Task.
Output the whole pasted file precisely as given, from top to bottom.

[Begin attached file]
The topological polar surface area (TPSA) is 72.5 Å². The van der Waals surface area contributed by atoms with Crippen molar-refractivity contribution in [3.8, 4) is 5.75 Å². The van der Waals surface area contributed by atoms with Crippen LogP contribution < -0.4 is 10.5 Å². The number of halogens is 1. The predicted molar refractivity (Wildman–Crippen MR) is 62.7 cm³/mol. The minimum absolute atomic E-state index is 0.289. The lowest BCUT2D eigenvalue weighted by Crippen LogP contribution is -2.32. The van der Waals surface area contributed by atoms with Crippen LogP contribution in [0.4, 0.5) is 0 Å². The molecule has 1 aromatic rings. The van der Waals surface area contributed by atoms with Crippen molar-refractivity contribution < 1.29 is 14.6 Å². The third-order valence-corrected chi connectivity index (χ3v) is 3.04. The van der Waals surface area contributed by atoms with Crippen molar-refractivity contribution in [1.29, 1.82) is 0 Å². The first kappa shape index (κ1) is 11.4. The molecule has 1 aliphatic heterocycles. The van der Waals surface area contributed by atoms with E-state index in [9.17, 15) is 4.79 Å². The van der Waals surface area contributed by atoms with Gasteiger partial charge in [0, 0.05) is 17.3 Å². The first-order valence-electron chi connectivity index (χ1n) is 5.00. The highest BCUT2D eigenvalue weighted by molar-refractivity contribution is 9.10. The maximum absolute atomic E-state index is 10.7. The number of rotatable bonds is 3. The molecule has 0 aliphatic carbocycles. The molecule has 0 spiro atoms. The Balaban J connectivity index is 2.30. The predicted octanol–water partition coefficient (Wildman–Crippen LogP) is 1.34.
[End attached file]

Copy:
The topological polar surface area (TPSA) is 72.5 Å². The van der Waals surface area contributed by atoms with Crippen molar-refractivity contribution in [3.8, 4) is 5.75 Å². The van der Waals surface area contributed by atoms with Crippen LogP contribution < -0.4 is 10.5 Å². The number of halogens is 1. The predicted molar refractivity (Wildman–Crippen MR) is 62.7 cm³/mol. The minimum absolute atomic E-state index is 0.289. The lowest BCUT2D eigenvalue weighted by Crippen LogP contribution is -2.32. The van der Waals surface area contributed by atoms with Crippen LogP contribution in [0.4, 0.5) is 0 Å². The molecule has 1 aromatic rings. The van der Waals surface area contributed by atoms with Crippen molar-refractivity contribution < 1.29 is 14.6 Å². The third-order valence-corrected chi connectivity index (χ3v) is 3.04. The van der Waals surface area contributed by atoms with Crippen molar-refractivity contribution in [1.29, 1.82) is 0 Å². The first kappa shape index (κ1) is 11.4. The molecule has 1 aliphatic heterocycles. The van der Waals surface area contributed by atoms with E-state index in [9.17, 15) is 4.79 Å². The van der Waals surface area contributed by atoms with Gasteiger partial charge in [0, 0.05) is 17.3 Å². The first-order valence-electron chi connectivity index (χ1n) is 5.00. The highest BCUT2D eigenvalue weighted by molar-refractivity contribution is 9.10. The maximum absolute atomic E-state index is 10.7. The number of rotatable bonds is 3. The molecule has 0 aliphatic carbocycles. The molecule has 0 spiro atoms. The Balaban J connectivity index is 2.30. The predicted octanol–water partition coefficient (Wildman–Crippen LogP) is 1.34.